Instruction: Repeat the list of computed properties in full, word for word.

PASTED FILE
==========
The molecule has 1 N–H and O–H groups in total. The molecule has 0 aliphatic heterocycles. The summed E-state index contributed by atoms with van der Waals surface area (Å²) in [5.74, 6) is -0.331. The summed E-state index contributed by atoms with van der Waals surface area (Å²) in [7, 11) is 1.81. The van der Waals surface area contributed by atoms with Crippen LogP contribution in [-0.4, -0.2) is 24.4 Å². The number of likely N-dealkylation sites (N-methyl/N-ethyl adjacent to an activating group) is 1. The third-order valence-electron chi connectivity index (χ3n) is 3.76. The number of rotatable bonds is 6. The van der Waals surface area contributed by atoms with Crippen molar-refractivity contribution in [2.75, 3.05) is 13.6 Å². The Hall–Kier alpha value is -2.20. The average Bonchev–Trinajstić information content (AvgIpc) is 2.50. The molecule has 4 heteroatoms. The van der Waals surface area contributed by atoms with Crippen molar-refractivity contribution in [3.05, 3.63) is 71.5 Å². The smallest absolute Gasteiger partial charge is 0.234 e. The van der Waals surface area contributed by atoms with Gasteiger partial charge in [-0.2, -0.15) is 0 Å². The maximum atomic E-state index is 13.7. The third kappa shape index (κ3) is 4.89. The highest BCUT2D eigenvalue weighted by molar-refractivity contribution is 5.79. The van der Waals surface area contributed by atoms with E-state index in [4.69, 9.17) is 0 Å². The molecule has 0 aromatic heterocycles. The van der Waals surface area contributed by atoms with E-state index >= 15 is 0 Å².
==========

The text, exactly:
The molecule has 1 N–H and O–H groups in total. The molecule has 0 aliphatic heterocycles. The summed E-state index contributed by atoms with van der Waals surface area (Å²) in [5.74, 6) is -0.331. The summed E-state index contributed by atoms with van der Waals surface area (Å²) in [7, 11) is 1.81. The van der Waals surface area contributed by atoms with Crippen LogP contribution in [-0.4, -0.2) is 24.4 Å². The number of likely N-dealkylation sites (N-methyl/N-ethyl adjacent to an activating group) is 1. The third-order valence-electron chi connectivity index (χ3n) is 3.76. The number of rotatable bonds is 6. The van der Waals surface area contributed by atoms with Crippen molar-refractivity contribution in [2.75, 3.05) is 13.6 Å². The Hall–Kier alpha value is -2.20. The average Bonchev–Trinajstić information content (AvgIpc) is 2.50. The molecule has 4 heteroatoms. The van der Waals surface area contributed by atoms with Crippen molar-refractivity contribution in [3.05, 3.63) is 71.5 Å². The smallest absolute Gasteiger partial charge is 0.234 e. The van der Waals surface area contributed by atoms with Gasteiger partial charge in [-0.2, -0.15) is 0 Å². The maximum atomic E-state index is 13.7. The third kappa shape index (κ3) is 4.89. The highest BCUT2D eigenvalue weighted by molar-refractivity contribution is 5.79. The van der Waals surface area contributed by atoms with E-state index in [4.69, 9.17) is 0 Å². The molecule has 0 aromatic heterocycles. The van der Waals surface area contributed by atoms with E-state index >= 15 is 0 Å².